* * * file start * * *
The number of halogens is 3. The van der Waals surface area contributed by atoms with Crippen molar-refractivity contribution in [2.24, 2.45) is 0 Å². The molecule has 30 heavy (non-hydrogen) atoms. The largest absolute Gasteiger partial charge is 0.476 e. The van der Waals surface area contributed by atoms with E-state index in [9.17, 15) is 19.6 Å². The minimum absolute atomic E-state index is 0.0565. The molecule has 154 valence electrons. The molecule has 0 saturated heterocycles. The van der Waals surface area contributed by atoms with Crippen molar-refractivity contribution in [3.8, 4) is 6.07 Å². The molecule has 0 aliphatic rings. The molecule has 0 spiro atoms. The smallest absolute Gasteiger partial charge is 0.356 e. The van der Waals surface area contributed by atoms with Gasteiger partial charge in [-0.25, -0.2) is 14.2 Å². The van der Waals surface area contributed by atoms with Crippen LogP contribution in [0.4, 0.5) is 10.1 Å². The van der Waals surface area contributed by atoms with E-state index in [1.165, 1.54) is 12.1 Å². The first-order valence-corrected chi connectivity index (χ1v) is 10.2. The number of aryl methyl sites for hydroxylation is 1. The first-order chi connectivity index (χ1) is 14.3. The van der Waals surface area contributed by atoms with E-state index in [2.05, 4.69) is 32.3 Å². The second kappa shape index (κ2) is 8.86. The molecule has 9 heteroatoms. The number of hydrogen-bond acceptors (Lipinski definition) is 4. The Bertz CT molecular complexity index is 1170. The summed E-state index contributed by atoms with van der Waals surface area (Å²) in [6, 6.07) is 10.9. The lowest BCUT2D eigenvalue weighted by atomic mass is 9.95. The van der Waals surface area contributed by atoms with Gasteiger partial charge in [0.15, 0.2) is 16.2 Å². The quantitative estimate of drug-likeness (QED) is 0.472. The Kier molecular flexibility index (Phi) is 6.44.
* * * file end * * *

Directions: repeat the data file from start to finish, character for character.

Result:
The number of halogens is 3. The van der Waals surface area contributed by atoms with Crippen molar-refractivity contribution in [2.24, 2.45) is 0 Å². The molecule has 30 heavy (non-hydrogen) atoms. The largest absolute Gasteiger partial charge is 0.476 e. The van der Waals surface area contributed by atoms with E-state index in [9.17, 15) is 19.6 Å². The minimum absolute atomic E-state index is 0.0565. The molecule has 154 valence electrons. The molecule has 0 saturated heterocycles. The van der Waals surface area contributed by atoms with Crippen molar-refractivity contribution in [3.8, 4) is 6.07 Å². The molecule has 0 aliphatic rings. The molecule has 0 spiro atoms. The smallest absolute Gasteiger partial charge is 0.356 e. The van der Waals surface area contributed by atoms with Gasteiger partial charge in [-0.25, -0.2) is 14.2 Å². The van der Waals surface area contributed by atoms with Crippen LogP contribution in [0.4, 0.5) is 10.1 Å². The van der Waals surface area contributed by atoms with E-state index in [1.165, 1.54) is 12.1 Å². The first-order valence-corrected chi connectivity index (χ1v) is 10.2. The number of aryl methyl sites for hydroxylation is 1. The first-order chi connectivity index (χ1) is 14.3. The van der Waals surface area contributed by atoms with E-state index in [2.05, 4.69) is 32.3 Å². The second kappa shape index (κ2) is 8.86. The molecule has 9 heteroatoms. The number of hydrogen-bond acceptors (Lipinski definition) is 4. The Bertz CT molecular complexity index is 1170. The summed E-state index contributed by atoms with van der Waals surface area (Å²) in [6, 6.07) is 10.9. The lowest BCUT2D eigenvalue weighted by atomic mass is 9.95. The van der Waals surface area contributed by atoms with Gasteiger partial charge in [0.15, 0.2) is 16.2 Å². The quantitative estimate of drug-likeness (QED) is 0.472. The Kier molecular flexibility index (Phi) is 6.44.